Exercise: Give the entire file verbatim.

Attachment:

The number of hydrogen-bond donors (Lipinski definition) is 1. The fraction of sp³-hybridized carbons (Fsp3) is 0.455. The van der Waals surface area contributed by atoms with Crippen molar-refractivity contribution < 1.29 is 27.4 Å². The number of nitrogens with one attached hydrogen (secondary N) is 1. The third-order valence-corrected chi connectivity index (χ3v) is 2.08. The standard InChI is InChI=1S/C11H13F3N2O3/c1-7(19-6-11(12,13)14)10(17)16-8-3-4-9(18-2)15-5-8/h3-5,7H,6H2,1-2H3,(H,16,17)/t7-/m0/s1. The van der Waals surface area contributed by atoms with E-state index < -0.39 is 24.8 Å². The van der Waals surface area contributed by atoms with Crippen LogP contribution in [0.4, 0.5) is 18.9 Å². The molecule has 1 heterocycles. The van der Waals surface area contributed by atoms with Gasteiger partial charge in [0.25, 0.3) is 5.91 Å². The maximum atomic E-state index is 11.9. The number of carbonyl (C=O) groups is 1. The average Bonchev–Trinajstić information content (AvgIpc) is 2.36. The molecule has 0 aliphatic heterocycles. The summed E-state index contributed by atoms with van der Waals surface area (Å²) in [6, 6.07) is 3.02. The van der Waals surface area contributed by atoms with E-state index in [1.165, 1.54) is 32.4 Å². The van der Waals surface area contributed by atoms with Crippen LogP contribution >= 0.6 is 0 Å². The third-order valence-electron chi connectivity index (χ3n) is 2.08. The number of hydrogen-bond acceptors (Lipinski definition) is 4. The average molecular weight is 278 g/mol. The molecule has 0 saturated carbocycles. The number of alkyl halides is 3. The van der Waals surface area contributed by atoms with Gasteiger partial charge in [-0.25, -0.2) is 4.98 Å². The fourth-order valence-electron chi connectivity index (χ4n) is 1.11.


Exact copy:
The number of hydrogen-bond donors (Lipinski definition) is 1. The fraction of sp³-hybridized carbons (Fsp3) is 0.455. The van der Waals surface area contributed by atoms with Crippen molar-refractivity contribution < 1.29 is 27.4 Å². The number of nitrogens with one attached hydrogen (secondary N) is 1. The third-order valence-corrected chi connectivity index (χ3v) is 2.08. The standard InChI is InChI=1S/C11H13F3N2O3/c1-7(19-6-11(12,13)14)10(17)16-8-3-4-9(18-2)15-5-8/h3-5,7H,6H2,1-2H3,(H,16,17)/t7-/m0/s1. The van der Waals surface area contributed by atoms with E-state index < -0.39 is 24.8 Å². The van der Waals surface area contributed by atoms with Crippen LogP contribution in [0.4, 0.5) is 18.9 Å². The molecule has 1 heterocycles. The van der Waals surface area contributed by atoms with Gasteiger partial charge in [0.25, 0.3) is 5.91 Å². The maximum atomic E-state index is 11.9. The number of carbonyl (C=O) groups is 1. The average Bonchev–Trinajstić information content (AvgIpc) is 2.36. The molecule has 0 aliphatic heterocycles. The summed E-state index contributed by atoms with van der Waals surface area (Å²) in [6, 6.07) is 3.02. The van der Waals surface area contributed by atoms with E-state index in [1.165, 1.54) is 32.4 Å². The van der Waals surface area contributed by atoms with Crippen LogP contribution >= 0.6 is 0 Å². The third-order valence-electron chi connectivity index (χ3n) is 2.08. The number of hydrogen-bond acceptors (Lipinski definition) is 4. The average molecular weight is 278 g/mol. The molecule has 0 saturated carbocycles. The number of alkyl halides is 3. The van der Waals surface area contributed by atoms with Gasteiger partial charge in [-0.25, -0.2) is 4.98 Å². The fourth-order valence-electron chi connectivity index (χ4n) is 1.11.